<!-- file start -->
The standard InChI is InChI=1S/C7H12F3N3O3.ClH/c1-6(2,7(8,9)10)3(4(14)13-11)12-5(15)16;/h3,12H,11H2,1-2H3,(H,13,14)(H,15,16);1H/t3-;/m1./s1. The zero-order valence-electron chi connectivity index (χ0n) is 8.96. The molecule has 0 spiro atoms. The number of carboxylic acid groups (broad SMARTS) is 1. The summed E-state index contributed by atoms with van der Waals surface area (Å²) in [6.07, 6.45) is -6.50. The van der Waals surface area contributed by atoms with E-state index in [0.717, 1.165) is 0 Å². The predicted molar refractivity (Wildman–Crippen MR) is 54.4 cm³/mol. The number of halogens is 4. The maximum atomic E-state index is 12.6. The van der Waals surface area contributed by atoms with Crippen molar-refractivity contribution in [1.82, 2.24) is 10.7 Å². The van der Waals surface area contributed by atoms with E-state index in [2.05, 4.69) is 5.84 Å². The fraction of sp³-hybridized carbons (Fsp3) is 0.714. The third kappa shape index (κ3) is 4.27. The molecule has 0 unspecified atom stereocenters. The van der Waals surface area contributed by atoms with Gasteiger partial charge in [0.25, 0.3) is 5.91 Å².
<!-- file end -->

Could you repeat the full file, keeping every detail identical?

The standard InChI is InChI=1S/C7H12F3N3O3.ClH/c1-6(2,7(8,9)10)3(4(14)13-11)12-5(15)16;/h3,12H,11H2,1-2H3,(H,13,14)(H,15,16);1H/t3-;/m1./s1. The zero-order valence-electron chi connectivity index (χ0n) is 8.96. The molecule has 0 spiro atoms. The number of carboxylic acid groups (broad SMARTS) is 1. The summed E-state index contributed by atoms with van der Waals surface area (Å²) in [6.07, 6.45) is -6.50. The van der Waals surface area contributed by atoms with E-state index in [0.717, 1.165) is 0 Å². The predicted molar refractivity (Wildman–Crippen MR) is 54.4 cm³/mol. The number of halogens is 4. The maximum atomic E-state index is 12.6. The van der Waals surface area contributed by atoms with Crippen molar-refractivity contribution in [1.82, 2.24) is 10.7 Å². The van der Waals surface area contributed by atoms with E-state index in [2.05, 4.69) is 5.84 Å². The fraction of sp³-hybridized carbons (Fsp3) is 0.714. The third kappa shape index (κ3) is 4.27. The molecule has 0 unspecified atom stereocenters. The van der Waals surface area contributed by atoms with Gasteiger partial charge in [0.25, 0.3) is 5.91 Å².